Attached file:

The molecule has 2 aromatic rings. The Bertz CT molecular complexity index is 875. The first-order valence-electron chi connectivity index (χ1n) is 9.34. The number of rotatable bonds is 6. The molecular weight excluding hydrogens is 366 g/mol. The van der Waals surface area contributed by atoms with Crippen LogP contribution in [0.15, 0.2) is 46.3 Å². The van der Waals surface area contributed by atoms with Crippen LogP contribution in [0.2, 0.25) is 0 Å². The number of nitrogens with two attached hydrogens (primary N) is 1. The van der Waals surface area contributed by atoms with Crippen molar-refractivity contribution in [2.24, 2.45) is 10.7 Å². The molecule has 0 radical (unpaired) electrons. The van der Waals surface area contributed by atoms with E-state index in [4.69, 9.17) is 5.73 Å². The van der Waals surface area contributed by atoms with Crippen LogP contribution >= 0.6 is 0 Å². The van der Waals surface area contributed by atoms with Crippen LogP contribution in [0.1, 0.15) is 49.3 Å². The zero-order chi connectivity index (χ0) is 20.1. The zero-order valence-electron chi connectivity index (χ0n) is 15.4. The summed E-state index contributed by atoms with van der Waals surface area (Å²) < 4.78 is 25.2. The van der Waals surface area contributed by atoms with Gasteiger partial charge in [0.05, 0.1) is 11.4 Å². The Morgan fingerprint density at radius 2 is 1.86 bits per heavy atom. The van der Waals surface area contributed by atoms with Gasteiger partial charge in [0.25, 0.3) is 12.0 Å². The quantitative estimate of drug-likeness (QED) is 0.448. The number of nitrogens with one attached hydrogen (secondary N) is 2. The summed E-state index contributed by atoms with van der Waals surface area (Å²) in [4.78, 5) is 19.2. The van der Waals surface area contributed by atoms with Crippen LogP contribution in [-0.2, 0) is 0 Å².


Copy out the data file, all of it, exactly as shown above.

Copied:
The molecule has 2 aromatic rings. The Bertz CT molecular complexity index is 875. The first-order valence-electron chi connectivity index (χ1n) is 9.34. The number of rotatable bonds is 6. The molecular weight excluding hydrogens is 366 g/mol. The van der Waals surface area contributed by atoms with Crippen LogP contribution in [0.15, 0.2) is 46.3 Å². The van der Waals surface area contributed by atoms with Crippen LogP contribution in [0.2, 0.25) is 0 Å². The number of nitrogens with two attached hydrogens (primary N) is 1. The van der Waals surface area contributed by atoms with Crippen molar-refractivity contribution in [2.24, 2.45) is 10.7 Å². The molecule has 0 radical (unpaired) electrons. The van der Waals surface area contributed by atoms with E-state index in [4.69, 9.17) is 5.73 Å². The van der Waals surface area contributed by atoms with Crippen LogP contribution >= 0.6 is 0 Å². The van der Waals surface area contributed by atoms with Crippen LogP contribution in [0.1, 0.15) is 49.3 Å². The zero-order chi connectivity index (χ0) is 20.1. The zero-order valence-electron chi connectivity index (χ0n) is 15.4. The summed E-state index contributed by atoms with van der Waals surface area (Å²) < 4.78 is 25.2. The van der Waals surface area contributed by atoms with Gasteiger partial charge in [0.05, 0.1) is 11.4 Å². The Morgan fingerprint density at radius 2 is 1.86 bits per heavy atom. The van der Waals surface area contributed by atoms with Gasteiger partial charge in [0.25, 0.3) is 12.0 Å². The quantitative estimate of drug-likeness (QED) is 0.448. The number of nitrogens with one attached hydrogen (secondary N) is 2. The summed E-state index contributed by atoms with van der Waals surface area (Å²) in [4.78, 5) is 19.2. The van der Waals surface area contributed by atoms with Crippen LogP contribution in [-0.2, 0) is 0 Å².